- Snakes don't have limbs. They move by slithering along the ground. In the Australian continent, there are more venomous snakes than the non-venomous ones.
- Some snakes are venomous. They have fangs with which they bite and inject venom into their prey.
- Snakes such as anacondas and reticulated pythons can survive for months without eating.
- It is not exactly clear whether snakes have evolved from marine or terrestrial ancestors, and the recently found fossil of Najash rionegrina (in Argentina) has only fueled the ongoing debate. The remains reveal that the species, believed to have lived around 90 million years ago in Patagonia, had a sacrum and pelvic girdle.
- If a snake is born with two heads, both its heads fight each other for food.
- A frilled lizard when threatened, opens its mouth and pleated frills wide, and makes a sharp hissing sound.
- Green Basilisk Lizards are mainly found in the tropical rainforests of Central America. They are commonly seen on trees and are excellent swimmers. To avoid danger basilisk lizards run rapidly across the water.
- Komodo dragons are the heaviest and the deadliest predators. They have a very good sense of smell, can move very fast, climb trees and even swim. They feed on deer, pigs, water buffaloes and even humans. Thousands of toxic bacteria live in their mouth, with which they infect and poison their prey's blood causing them to die.
- Common lizards can do both - lay eggs as well as give birth to "live" young ones. When threatened they drop themselves into water or trick the predator by getting rid of their tail. A new tail begins to regrow but lacks its original color and pattern.
- Geckos are the most colorful lizards in the world. Their tail is similar to that of a crocodile. The tail and feet help them climb trees or other surfaces.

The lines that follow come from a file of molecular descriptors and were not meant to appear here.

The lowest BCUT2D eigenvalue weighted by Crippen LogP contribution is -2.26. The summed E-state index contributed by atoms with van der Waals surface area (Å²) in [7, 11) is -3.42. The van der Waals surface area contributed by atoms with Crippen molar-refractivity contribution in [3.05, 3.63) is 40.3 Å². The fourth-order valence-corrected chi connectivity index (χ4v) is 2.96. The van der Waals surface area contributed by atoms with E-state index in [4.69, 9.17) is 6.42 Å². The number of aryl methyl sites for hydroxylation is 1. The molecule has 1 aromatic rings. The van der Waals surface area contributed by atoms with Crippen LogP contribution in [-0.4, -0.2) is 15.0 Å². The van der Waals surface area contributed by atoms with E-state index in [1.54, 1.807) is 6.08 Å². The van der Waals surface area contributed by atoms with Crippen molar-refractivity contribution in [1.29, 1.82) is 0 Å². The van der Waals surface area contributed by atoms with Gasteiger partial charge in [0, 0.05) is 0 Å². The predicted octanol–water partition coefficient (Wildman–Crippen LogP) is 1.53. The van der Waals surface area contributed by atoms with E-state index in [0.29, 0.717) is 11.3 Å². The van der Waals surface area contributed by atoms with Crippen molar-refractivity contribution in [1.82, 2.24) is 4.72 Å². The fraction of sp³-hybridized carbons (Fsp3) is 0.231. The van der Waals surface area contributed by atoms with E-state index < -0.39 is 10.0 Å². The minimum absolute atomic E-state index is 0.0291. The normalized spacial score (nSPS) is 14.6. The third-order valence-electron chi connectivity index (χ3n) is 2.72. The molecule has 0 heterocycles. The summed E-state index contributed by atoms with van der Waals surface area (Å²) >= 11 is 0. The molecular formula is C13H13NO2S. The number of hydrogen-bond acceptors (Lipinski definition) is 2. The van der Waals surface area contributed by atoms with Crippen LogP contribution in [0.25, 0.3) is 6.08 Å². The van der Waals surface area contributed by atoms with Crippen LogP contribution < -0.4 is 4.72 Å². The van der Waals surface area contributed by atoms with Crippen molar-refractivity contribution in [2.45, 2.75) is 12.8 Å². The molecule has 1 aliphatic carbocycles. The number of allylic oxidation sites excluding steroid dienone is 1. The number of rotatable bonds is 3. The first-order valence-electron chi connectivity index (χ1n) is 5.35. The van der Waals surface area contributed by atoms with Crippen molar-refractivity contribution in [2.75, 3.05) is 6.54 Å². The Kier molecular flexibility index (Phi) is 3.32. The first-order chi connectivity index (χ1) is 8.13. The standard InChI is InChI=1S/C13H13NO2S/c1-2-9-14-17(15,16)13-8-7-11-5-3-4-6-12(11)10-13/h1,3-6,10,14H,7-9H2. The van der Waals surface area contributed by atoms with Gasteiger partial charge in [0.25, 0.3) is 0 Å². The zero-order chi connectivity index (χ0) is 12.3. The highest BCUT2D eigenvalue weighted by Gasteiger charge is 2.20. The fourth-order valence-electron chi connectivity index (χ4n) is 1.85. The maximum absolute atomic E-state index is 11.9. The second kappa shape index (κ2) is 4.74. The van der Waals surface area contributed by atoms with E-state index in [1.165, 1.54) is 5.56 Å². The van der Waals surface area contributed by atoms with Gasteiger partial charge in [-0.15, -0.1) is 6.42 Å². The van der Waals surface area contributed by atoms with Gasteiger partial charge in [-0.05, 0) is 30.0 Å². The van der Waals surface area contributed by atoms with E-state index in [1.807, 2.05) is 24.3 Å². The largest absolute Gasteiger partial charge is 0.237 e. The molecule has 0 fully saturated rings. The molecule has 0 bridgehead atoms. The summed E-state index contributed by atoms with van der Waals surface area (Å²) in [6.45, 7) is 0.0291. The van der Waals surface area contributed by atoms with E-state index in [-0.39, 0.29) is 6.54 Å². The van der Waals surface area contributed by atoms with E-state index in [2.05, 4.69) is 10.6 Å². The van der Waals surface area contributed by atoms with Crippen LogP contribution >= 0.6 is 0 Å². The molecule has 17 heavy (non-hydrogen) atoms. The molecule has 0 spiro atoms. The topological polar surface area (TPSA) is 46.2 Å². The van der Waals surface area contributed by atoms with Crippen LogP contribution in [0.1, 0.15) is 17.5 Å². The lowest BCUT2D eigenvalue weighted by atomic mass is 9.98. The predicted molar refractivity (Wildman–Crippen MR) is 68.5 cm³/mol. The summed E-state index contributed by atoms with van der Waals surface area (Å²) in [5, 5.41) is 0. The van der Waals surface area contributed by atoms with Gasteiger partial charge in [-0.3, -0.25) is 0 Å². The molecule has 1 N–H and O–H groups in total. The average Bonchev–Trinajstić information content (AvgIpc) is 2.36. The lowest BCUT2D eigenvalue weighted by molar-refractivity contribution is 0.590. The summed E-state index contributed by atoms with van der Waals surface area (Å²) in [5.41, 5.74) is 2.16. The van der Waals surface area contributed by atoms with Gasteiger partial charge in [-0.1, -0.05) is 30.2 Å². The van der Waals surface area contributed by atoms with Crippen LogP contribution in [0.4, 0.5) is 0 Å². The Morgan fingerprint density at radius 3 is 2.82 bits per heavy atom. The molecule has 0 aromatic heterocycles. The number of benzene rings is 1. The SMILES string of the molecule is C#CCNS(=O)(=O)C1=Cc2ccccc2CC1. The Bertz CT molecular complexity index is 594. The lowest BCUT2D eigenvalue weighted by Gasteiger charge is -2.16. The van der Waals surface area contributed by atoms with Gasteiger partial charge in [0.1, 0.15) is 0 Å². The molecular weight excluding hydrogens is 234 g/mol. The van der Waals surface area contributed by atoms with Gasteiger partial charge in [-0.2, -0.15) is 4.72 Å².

- Gila Monsters are the largest venomous land lizards found in the U.S. Their saliva has a synthetic version of protein which is believed to be beneficial for the treatment of diabetes in human beings.
- Certain lizards, such as the chameleon, can change colors to blend into their environment. This act of camouflaging is a behavioral adaptation seen in these species. It protects them from predators.
- Short-horned lizards, also known as Horned Toads, feed primarily on ants, beetles, spiders, and grasshoppers. When threatened they are capable of shooting blood from their eyes. They can expand their bodies to twice the original and scare hungry predators away.
- Green Iguanas - mainly found in rainforests of Central America - feed on leaves, insects, fruits, worms, and flowers. They also possess a parietal eye (third eye) which helps them sense light. The loose flap of skin under an iguana's chin is called a dewlap which is used to warn or signal other iguanas.
Turtles and Tortoises (Testudines)
- Many giant tortoises (Geochelone) have lived for 120 to 150 years. Interestingly, turtles were present on earth before the dinosaurs.
- Chaco tortoises are small-sized tortoises, an endangered species found basically in Argentina and Paraguay. They are believed to be the closest relative of the Galapagos tortoise.
- Alligator Snapping Turtles are one of the largest freshwater turtles, an endangered species with a prominent beak-type jaw, spiked shell, and a scaled tail.
- Green Sea Turtles are called so because their fat is greenish in color. They are large sea turtles with a heart-shaped shell. They feed on jellyfish and shrimp.
- To keep their enemies away, the female turtle first digs many empty nests before laying her eggs.
- Turtles cannot come out of their shells as they are built into their skeleton. Nerve endings help them sense things.
- Sea turtles cannot pull their head and legs inside their shell.
- Whether they live on land or sea, all turtles lay their eggs on land. Many female leatherback sea turtles return to the same nesting area where they were born, to lay their eggs.